Rajesh Khanna would drop by at a well-known street food joint in Bandra to have paani-puris with a lady friend, till he was diagnosed with cancer last year.
The two would exchange pleasantries with Khanna’s middle-aged fans and leave as unobtrusively as they came.
Anita Advani, the niece of former Philippines President Ferdinand Emmanuel Marcos, had been the woman in the ageing superstar’s life at a time when the camera, spotlights and hangers-on had left him.
A 59-year-old Bandra-based businesswoman, Anita would visit Khanna almost every evening at his iconic bungalow, Aashirwad, on Carter Road for eight years till late last year when the superstar and his estranged wife, Dimple Kapadia, reconciled after his illness was diagnosed. Often, they would also be spotted together travelling to Delhi or elsewhere.
“I am in love with him. Who would not (be)?” Anita had told some reporters at a party held to pay tribute to Meena Kumari in May 2011.
Such candour has been displayed by most women who have shared a romantic relationship with Khanna at some time or the other, on or off the record.
The legend of superstar Rajesh Khanna — the eternal romantic hero for a generation of swooning female fans — was forged into a near-myth by his off-screen romances.
From his first public affair with Anju Mahendroo — the wild child of the 60s — to his wife — the 70s child bride, Dimple — to his middle-age dalliance in the 80s with Tina Munim, his women were strong individuals.
There were rumours of flings in between, one with his co-star of many movies, Mumtaz.
The two were neighbours and inseparable on film sets; their camaraderie and closeness on outdoor shoots fed gossip columns in film magazines.
They never acknowledged the relationship. But soon after Khanna’s wedding, Mumtaz left films, Mumbai and India to marry the London-based businessman, Mayur Madhavani.
Another much talked-about liaison — with 70s gossip columnist Devyani Chaubal — somewhat dented the superstar’s loveable, romantic image.
Chaubal was a much-feared “poison-spouting” columnist for a leading film magazine and Khanna had been at the receiving end of her pen.
“In his inimitable style, he cultivated her. I would not call them romantically involved. It was an uninhibited sharing between a superstar and a senior journalist,” said journalist and Bollywood chronicler Bhavna Somaiyya.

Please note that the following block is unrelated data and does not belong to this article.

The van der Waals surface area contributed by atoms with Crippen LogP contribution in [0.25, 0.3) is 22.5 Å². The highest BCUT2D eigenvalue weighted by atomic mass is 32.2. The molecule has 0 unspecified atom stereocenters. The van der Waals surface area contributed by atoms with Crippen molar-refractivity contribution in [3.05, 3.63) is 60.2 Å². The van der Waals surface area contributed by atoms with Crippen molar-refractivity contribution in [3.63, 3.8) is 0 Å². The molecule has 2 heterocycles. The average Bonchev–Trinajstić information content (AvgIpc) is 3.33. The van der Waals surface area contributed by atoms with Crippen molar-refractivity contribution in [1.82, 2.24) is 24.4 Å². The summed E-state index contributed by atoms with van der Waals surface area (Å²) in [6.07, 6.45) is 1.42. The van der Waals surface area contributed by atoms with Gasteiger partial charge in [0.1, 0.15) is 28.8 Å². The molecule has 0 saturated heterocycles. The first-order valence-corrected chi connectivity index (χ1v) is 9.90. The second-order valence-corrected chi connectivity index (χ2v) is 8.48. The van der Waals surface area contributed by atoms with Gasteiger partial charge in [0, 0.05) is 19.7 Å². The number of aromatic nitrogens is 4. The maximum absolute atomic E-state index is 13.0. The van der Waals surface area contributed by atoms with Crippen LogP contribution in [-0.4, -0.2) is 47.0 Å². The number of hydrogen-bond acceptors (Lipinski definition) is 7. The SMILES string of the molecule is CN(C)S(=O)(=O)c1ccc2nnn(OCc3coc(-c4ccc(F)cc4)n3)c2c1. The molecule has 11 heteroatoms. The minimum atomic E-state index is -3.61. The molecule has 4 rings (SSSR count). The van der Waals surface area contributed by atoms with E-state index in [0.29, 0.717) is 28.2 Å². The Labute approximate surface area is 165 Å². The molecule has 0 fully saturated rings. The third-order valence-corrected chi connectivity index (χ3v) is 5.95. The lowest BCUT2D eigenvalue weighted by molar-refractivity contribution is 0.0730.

“The initial bitterness of the columns then gave way to warm accolades. Later when they started falling apart, the columns were back to being what they initially were. The columns varied depending on the climate of the relationship.”
The relationship gradually went bitter and fizzled out.
“But Rajesh Khanna never lost dignity, never badmouthed her. It was a unique quality — he never badmouthed or spoke ill of any of the women he had been with despite the bitterness with which each relationship ended,” Somaiyya said.
Although Khanna chose to take his wedding procession past Anju’s bungalow at the end of their seven-year relationship — she refused to marry him — she could not stop herself from checking out how well each of his films did at the box office.
Despite the bitter split, the two developed a lasting friendship over the decades. Each would tease the other and indulge in harmless banter. Anju visited him in Lilavati Hospital earlier this month.
A traditionalist at heart, Khanna was attracted to her bohemian view of love and her uber-modern lifestyle. But he seemed insecure about her style of dressing and carefree ways. Possibly, she was too candid for him.
Tina, who was never reticent about her relationship with Khanna, quietly went abroad to study after they broke up.
A strong believer in astrology, Khanna was once told by a famous Gujarati astrologer that his marriage would adversely affect his film career.
But despite the ups and downs of their marriage, Dimple never divorced him. She held his hand in his last days, keeping vigil by his side till his last breath.